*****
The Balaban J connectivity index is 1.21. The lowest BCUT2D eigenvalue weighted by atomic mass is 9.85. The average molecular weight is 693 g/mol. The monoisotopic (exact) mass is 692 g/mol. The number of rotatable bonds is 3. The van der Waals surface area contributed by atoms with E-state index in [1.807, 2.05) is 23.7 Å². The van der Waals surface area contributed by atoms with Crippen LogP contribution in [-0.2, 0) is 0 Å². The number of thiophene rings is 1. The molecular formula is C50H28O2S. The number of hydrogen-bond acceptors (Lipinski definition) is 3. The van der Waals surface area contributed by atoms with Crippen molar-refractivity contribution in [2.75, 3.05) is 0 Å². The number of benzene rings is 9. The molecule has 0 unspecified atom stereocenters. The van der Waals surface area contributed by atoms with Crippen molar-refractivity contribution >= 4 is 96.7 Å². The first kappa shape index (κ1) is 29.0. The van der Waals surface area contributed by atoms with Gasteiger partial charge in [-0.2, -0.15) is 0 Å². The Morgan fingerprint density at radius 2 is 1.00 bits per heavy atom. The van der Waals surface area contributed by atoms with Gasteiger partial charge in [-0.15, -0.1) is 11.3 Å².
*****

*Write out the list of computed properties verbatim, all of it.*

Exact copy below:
The Balaban J connectivity index is 1.21. The lowest BCUT2D eigenvalue weighted by atomic mass is 9.85. The average molecular weight is 693 g/mol. The monoisotopic (exact) mass is 692 g/mol. The number of rotatable bonds is 3. The van der Waals surface area contributed by atoms with E-state index in [1.807, 2.05) is 23.7 Å². The van der Waals surface area contributed by atoms with Crippen LogP contribution in [-0.2, 0) is 0 Å². The number of thiophene rings is 1. The molecular formula is C50H28O2S. The number of hydrogen-bond acceptors (Lipinski definition) is 3. The van der Waals surface area contributed by atoms with Crippen molar-refractivity contribution in [2.75, 3.05) is 0 Å². The number of benzene rings is 9. The molecule has 0 unspecified atom stereocenters. The van der Waals surface area contributed by atoms with Crippen molar-refractivity contribution >= 4 is 96.7 Å². The first kappa shape index (κ1) is 29.0. The van der Waals surface area contributed by atoms with Gasteiger partial charge in [-0.2, -0.15) is 0 Å². The Morgan fingerprint density at radius 2 is 1.00 bits per heavy atom. The van der Waals surface area contributed by atoms with Gasteiger partial charge in [-0.15, -0.1) is 11.3 Å².